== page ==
Coram Voice release ‘What Makes Life Good? Care Leavers Views on their Wellbeing’ summary

Coram Voice has today (30 October 2020) released an executive summary of the report ‘What Makes Life Good? Care Leavers Views on their Wellbeing’. Created in collaboration with The Rees Centre, this is a new analysis of the views and experiences of over 1,800 care leavers in England and has identified 10 key issues that lead to high wellbeing, as well as recommendations for improvements.

The research highlights the importance of understanding how care leavers feel about their lives, their hopes and feelings, in order to deliver high quality services and support. While government statistics focus on objective measures and professional assessments such as education and employment, this gives only a partial picture of care leavers lives. This study is the first of its kind in examining the subjective wellbeing of a large sample of care leavers by including their voice in the conversation.

The report found that that high wellbeing in care leavers is associated with feeling less lonely and stressed, happier with how they look, feeling settled, positive about the future and experiencing positive feelings and emotions. Having people in their lives providing emotional support, as well as feeling that they were treated the same or better than other young people and were feeling safe where they were living were also identified as indicators of high wellbeing.

Brigid Robinson, Managing Director of Coram Voice, said: “Our What Makes Life Good report firmly puts the voices of young people leaving care central by understanding from their experiences, what makes life good. Our aspirations for young people leaving care should be the same as for our own children; that they thrive and grow to become confident young adults able to find their way in the world. 

“To achieve this, we need to understand what is important to them; what they love doing, their hopes and feelings and what could make things better.  What Makes Life Good does this, and through this unique insight into young care leavers subjective wellbeing, provides clear recommendations for policy and practice to make life better for young people leaving care so they can flourish into adulthood.”

Care leavers were asked the same four questions used in Office for National Statistics (ONS) surveys with the general population of the same age, enabling a direct comparison of wellbeing between the two groups. The focus on factors that can improve care leavers’ wellbeing emerged after the research found that much higher proportions of care leavers have low wellbeing across a range of measures compared to the general population of young people. Over a quarter (26%) have low life satisfaction compared to just 3% of 16-24 year olds in the general population. Nearly a quarter (23%) of care leavers said they did not feel that things they did in life were worthwhile, in contrast to just 4% of their peers, whilst more than one in five (22%) of care leavers said they feel lonely always or most of the time, compared to one in ten young people in the general population.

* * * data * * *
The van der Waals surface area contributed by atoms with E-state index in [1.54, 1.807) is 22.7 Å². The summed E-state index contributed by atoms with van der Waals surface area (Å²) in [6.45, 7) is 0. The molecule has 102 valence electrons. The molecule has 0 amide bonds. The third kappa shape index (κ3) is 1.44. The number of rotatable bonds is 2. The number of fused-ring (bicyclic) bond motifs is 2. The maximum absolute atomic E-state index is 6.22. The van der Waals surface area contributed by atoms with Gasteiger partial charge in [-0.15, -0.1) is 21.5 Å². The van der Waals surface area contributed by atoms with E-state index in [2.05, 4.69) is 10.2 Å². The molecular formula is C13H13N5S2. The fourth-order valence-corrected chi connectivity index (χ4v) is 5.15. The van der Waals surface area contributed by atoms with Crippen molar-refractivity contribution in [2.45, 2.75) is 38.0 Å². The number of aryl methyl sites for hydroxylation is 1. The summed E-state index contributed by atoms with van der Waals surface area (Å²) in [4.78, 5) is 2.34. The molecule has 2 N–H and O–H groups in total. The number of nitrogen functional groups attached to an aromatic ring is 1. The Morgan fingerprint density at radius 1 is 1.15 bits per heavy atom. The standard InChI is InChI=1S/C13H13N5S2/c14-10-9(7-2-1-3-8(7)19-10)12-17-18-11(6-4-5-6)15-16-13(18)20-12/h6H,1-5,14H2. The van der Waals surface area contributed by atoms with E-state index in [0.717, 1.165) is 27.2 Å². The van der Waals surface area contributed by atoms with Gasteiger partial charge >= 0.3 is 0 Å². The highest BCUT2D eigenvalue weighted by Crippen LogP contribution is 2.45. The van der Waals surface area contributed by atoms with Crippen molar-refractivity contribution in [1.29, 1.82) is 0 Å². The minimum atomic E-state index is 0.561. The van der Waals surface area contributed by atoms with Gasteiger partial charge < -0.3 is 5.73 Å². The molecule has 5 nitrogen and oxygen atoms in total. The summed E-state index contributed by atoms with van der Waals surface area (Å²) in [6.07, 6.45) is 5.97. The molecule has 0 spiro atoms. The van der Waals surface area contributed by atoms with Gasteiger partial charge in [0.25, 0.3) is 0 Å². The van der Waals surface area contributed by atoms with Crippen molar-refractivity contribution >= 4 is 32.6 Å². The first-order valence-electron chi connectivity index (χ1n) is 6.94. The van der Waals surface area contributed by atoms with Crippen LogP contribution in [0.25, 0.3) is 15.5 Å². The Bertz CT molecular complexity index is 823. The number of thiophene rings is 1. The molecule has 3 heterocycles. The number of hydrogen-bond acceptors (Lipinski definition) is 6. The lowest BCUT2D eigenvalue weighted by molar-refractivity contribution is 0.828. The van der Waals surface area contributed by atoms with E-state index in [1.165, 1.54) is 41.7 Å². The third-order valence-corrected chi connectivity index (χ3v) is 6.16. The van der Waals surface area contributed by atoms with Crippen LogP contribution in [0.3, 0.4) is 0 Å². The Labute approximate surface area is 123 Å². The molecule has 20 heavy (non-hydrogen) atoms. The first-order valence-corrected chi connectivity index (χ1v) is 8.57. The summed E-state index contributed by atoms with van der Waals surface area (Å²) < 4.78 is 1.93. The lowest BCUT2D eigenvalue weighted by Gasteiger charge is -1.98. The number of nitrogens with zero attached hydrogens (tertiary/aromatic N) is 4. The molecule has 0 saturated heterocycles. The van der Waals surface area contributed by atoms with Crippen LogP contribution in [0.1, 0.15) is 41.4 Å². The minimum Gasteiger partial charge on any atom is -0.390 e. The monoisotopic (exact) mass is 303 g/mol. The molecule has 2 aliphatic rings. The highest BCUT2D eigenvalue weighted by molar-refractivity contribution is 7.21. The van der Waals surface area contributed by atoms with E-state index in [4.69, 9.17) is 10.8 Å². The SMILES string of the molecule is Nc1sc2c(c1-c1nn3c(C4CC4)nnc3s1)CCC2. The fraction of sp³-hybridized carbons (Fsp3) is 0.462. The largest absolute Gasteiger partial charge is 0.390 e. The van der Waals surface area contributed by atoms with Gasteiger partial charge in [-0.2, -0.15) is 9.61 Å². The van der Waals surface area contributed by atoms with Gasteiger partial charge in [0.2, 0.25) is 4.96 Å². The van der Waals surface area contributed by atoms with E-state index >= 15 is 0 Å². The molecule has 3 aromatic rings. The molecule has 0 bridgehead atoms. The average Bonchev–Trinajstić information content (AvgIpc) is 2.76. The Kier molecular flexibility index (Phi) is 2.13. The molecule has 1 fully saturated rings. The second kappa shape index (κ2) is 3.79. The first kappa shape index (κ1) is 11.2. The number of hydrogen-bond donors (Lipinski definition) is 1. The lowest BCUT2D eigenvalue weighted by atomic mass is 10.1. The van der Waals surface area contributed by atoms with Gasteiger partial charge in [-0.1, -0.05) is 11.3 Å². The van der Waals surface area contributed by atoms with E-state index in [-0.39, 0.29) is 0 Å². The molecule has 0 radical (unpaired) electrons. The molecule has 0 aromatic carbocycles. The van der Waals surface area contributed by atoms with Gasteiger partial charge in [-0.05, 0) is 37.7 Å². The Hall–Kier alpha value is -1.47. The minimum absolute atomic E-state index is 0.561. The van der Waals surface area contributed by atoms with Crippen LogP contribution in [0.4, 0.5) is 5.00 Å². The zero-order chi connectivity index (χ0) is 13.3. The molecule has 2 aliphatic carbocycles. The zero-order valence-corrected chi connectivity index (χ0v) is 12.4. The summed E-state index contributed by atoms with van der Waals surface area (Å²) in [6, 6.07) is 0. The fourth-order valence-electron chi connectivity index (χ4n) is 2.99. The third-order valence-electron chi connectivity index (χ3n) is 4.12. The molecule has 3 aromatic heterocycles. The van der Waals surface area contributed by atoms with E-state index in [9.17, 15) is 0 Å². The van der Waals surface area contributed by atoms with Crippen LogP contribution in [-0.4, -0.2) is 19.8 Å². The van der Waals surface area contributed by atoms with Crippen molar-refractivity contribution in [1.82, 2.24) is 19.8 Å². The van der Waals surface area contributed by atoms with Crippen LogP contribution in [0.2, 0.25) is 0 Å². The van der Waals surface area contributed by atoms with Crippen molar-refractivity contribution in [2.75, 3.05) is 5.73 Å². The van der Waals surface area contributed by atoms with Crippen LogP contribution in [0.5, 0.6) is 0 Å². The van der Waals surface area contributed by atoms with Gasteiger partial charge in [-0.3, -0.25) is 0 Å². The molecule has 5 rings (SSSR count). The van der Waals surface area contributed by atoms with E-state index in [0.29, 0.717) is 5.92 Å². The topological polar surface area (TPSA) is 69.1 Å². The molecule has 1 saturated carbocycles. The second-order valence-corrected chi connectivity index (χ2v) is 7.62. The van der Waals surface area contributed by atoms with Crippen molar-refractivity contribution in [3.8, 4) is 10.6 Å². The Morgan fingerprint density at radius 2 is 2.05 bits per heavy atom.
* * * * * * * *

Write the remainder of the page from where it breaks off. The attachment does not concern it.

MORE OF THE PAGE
In addition to the disparity between care leavers and young people in the general population, the report has also found significant variation between care leavers’ wellbeing across the different local authorities. Only 14% of care leavers experienced low wellbeing at the highest performing local authority which increased to 44% at the lowest performing local authority.

The report calls for leaving care services to be “levelled up” and for care leavers’ positive experiences to be replicated for all young people in care.

One care leaver said: “There needs to be a national service that offers all the same services to everyone. It doesn’t make sense for one care leaver to be exceptionally comfortable and another to be destitute.”

Key recommendations for local authorities, guided by factors that care leavers themselves have identified, include:

  • Improving connections and trusting relationships and addressing loneliness.
  • Providing emotional and mental health support to address stress, negativity and help care leavers feel good about their future.
  • Providing money management and financial support to help care leavers cope financially.

Improving accommodation support to help care leavers feel safe and settled in their homes.

This executive summary is published ahead of the full report. The report is the first in a series of reports analysing the responses of 10,000 care leavers and children in care on what makes a positive difference to their wellbeing.

Read the executive summary